By Stewart Gandolf
Chief Executive Officer
The digital and technological tools of healthcare marketing are increasing in importance and opportunity. And, if you haven’t done so lately, right now is probably a good time to weigh your “connectivity goals” against the technical nuts and bolts needed to get the job done.
All the action behind consumer engagement is evolving at the intersection of health information technology and medical marketing planning and administration. As a top line example, a recent survey by the National eHealth Collaborative (NeHC) concluded that consumer engagement is a top priority for many organizations, but that objectives, strategies, tactics and success metrics are still evolving.
Although, says NeHC, “the majority of respondents (53 percent), rank consumer engagement with health IT as high or very high on their organizations’ priority list. Three percent of respondents rank consumer engagement as very low on their priority list and 20 percent rank consumer engagement as low on their priority list.
“The survey found that while about 33 percent of respondents said their organization’s strategies for consumer engagement with health Information Technology (IT) are not clearly defined, [and] 59 percent said their organization is developing clear consumer engagement strategies.” Some of the top consumer engagement goals include:
- Improve health outcomes
- Deliver information to patients
- Enable consumers to take more responsibility for their health
- Reduce healthcare costs
- Improve consumers’ experience in interacting with our organization
- Increase individuals’ awareness of their health related activities (e.g., diet, exercise)
- Encourage healthier lifestyle choices among the people we serve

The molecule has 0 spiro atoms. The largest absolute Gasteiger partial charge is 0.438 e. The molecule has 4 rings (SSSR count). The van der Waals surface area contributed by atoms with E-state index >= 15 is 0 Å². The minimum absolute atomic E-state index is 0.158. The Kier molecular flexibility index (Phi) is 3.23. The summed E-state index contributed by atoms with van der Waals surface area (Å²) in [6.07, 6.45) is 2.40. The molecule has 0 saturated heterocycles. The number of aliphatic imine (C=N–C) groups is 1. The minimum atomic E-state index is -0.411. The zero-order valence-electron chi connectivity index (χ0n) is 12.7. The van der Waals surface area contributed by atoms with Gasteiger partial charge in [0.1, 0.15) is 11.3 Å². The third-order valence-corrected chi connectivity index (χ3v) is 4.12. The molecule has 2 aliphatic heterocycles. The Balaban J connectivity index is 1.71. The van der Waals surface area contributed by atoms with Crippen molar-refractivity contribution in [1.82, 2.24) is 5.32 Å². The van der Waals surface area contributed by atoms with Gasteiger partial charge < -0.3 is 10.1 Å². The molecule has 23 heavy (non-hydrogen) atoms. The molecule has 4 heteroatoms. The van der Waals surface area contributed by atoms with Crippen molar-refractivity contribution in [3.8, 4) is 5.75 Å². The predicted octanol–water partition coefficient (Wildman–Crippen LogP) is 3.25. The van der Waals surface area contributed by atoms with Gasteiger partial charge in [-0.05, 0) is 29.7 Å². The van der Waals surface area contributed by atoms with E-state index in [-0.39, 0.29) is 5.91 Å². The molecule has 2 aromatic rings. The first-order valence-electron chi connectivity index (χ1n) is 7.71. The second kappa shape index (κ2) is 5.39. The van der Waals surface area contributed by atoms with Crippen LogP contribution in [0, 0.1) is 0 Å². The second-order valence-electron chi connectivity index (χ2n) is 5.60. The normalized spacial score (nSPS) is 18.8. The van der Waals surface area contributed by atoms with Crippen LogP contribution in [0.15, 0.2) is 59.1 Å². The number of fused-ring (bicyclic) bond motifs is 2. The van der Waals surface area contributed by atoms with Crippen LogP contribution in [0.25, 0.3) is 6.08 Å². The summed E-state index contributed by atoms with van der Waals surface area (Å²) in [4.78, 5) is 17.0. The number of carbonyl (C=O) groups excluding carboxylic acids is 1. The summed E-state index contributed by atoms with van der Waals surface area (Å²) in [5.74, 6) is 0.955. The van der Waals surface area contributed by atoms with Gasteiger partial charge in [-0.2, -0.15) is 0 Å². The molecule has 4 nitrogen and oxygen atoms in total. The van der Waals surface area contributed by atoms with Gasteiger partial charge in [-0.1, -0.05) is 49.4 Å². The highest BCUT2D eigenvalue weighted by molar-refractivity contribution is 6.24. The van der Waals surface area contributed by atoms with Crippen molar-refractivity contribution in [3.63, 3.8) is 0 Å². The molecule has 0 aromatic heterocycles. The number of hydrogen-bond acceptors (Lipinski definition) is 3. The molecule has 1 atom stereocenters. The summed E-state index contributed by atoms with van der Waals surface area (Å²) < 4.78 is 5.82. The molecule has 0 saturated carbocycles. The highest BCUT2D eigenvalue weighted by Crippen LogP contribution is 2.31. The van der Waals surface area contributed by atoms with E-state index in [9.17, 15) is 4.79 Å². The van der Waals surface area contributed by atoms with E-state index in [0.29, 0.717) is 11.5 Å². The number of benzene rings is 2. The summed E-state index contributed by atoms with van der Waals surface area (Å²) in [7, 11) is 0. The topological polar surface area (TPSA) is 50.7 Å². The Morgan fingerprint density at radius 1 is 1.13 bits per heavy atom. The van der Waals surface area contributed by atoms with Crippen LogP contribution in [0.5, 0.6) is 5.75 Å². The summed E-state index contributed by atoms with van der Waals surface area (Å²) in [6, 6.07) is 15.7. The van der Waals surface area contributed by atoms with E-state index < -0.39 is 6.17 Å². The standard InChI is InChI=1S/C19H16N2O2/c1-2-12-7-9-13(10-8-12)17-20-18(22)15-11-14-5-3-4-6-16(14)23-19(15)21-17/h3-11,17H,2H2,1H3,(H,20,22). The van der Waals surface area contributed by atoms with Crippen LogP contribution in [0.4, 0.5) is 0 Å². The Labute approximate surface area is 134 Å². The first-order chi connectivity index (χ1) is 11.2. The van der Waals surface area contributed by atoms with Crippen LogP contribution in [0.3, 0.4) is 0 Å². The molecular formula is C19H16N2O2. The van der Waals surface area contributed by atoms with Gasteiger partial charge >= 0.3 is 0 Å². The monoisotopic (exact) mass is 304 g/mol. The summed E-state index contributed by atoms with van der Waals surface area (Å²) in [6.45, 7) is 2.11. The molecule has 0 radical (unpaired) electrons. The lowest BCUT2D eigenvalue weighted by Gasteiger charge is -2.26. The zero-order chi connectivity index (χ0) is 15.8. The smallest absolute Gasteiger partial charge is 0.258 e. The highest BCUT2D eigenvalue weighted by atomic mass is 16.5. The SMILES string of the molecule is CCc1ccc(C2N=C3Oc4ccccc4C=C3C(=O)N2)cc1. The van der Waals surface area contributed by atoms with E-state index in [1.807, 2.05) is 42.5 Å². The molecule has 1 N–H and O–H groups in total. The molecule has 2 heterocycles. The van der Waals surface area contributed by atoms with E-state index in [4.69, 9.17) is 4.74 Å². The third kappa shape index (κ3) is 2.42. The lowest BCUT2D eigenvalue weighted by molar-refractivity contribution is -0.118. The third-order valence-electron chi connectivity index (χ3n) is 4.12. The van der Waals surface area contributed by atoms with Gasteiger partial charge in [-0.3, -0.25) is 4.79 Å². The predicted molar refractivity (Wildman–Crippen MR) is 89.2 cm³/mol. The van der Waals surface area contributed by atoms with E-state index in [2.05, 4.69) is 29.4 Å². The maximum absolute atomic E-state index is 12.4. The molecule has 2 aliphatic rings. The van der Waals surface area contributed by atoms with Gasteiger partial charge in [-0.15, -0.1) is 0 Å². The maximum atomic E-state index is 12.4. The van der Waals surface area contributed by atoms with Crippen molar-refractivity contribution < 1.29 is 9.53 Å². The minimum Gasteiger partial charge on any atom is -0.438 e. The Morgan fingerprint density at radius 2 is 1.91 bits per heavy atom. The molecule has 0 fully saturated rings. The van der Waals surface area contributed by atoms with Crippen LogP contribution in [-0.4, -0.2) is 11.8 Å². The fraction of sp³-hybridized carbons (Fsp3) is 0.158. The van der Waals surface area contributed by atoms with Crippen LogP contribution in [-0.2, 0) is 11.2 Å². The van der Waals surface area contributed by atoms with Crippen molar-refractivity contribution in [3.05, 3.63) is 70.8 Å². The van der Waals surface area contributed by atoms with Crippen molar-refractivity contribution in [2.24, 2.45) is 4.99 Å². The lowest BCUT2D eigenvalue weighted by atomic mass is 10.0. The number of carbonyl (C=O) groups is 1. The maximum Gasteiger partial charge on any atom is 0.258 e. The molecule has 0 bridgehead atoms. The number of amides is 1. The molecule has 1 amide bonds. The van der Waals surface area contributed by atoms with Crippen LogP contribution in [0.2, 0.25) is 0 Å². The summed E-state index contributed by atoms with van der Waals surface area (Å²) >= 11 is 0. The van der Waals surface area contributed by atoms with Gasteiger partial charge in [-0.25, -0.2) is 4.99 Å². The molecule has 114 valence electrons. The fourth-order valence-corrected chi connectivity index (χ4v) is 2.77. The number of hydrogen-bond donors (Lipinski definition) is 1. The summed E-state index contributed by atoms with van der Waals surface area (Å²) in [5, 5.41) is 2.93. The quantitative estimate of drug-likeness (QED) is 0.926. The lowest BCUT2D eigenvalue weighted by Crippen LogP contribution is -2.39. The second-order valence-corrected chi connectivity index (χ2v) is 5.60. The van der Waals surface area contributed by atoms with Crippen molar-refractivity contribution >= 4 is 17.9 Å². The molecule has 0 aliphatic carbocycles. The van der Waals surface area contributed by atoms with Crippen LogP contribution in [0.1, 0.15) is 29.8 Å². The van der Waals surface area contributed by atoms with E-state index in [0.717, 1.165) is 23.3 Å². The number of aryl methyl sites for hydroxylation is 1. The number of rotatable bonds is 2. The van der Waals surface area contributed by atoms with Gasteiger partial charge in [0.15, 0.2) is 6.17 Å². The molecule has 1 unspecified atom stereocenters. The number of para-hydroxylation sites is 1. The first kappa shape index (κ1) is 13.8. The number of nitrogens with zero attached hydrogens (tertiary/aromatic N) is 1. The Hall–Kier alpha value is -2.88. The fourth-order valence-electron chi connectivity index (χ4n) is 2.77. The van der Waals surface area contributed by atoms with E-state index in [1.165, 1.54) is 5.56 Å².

Currently, respondents report that their organizations are engaging consumers:
- 53% deliver information electronically to patients
- 47% offer a patient portal
- 43% provide marketing or educational materials electronically
- 31% offer personal health record
- 21% offer remote patient monitoring with data transmitted to provider
- 16% include patients on Board of Directors and in other leadership roles
How many of these goals and methods are part of your priority planning? We’d like to hear from you about this facet of your IT plans and healthcare marketing. Who has the leadership responsibility?
This survey sample puts the spotlight on the need for healthcare marketing and technology leaders to work together. “Progress is being made but a significant amount of work remains to be done in order to get closer to realizing the benefits of consumer engagement with health IT.
“Opportunities exist for coordination and collaboration as well as best practice collection and dissemination in order to accelerate achievement of the potential improvements in health outcomes that can result from effective consumer engagement in health IT.”
More from the National eHealth Collaborative and additional survey data is available here.